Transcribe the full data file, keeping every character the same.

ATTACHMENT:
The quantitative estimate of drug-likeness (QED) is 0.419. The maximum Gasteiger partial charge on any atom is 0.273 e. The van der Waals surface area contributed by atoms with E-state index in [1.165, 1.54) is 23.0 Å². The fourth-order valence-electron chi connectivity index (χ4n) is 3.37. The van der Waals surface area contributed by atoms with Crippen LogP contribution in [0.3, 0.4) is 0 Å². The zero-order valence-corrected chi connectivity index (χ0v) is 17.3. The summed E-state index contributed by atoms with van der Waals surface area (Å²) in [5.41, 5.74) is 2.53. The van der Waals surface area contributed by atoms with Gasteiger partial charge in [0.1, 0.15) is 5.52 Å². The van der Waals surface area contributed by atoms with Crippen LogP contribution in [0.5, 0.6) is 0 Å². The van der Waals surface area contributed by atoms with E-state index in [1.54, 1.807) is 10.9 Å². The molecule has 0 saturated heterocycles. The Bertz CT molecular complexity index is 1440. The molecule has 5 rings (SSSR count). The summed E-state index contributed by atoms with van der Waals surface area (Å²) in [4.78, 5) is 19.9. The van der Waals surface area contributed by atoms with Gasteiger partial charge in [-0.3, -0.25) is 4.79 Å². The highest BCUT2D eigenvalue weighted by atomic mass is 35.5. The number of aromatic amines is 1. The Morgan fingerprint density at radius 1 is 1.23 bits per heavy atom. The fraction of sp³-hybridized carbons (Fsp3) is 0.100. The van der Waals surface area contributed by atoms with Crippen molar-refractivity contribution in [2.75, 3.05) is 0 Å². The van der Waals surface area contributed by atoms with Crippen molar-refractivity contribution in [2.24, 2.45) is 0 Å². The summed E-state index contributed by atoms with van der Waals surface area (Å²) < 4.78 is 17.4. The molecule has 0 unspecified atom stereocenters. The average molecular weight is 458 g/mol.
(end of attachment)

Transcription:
The quantitative estimate of drug-likeness (QED) is 0.419. The maximum Gasteiger partial charge on any atom is 0.273 e. The van der Waals surface area contributed by atoms with E-state index in [1.165, 1.54) is 23.0 Å². The fourth-order valence-electron chi connectivity index (χ4n) is 3.37. The van der Waals surface area contributed by atoms with Crippen LogP contribution in [0.3, 0.4) is 0 Å². The zero-order valence-corrected chi connectivity index (χ0v) is 17.3. The summed E-state index contributed by atoms with van der Waals surface area (Å²) in [5.41, 5.74) is 2.53. The van der Waals surface area contributed by atoms with Gasteiger partial charge in [0.1, 0.15) is 5.52 Å². The van der Waals surface area contributed by atoms with Crippen LogP contribution in [0.5, 0.6) is 0 Å². The van der Waals surface area contributed by atoms with E-state index in [1.54, 1.807) is 10.9 Å². The molecule has 0 saturated heterocycles. The Bertz CT molecular complexity index is 1440. The molecule has 5 rings (SSSR count). The summed E-state index contributed by atoms with van der Waals surface area (Å²) in [4.78, 5) is 19.9. The van der Waals surface area contributed by atoms with Gasteiger partial charge in [-0.3, -0.25) is 4.79 Å². The highest BCUT2D eigenvalue weighted by atomic mass is 35.5. The number of aromatic amines is 1. The Morgan fingerprint density at radius 1 is 1.23 bits per heavy atom. The fraction of sp³-hybridized carbons (Fsp3) is 0.100. The van der Waals surface area contributed by atoms with Crippen molar-refractivity contribution in [2.75, 3.05) is 0 Å². The van der Waals surface area contributed by atoms with Crippen molar-refractivity contribution in [2.24, 2.45) is 0 Å². The summed E-state index contributed by atoms with van der Waals surface area (Å²) < 4.78 is 17.4. The molecule has 0 unspecified atom stereocenters. The average molecular weight is 458 g/mol.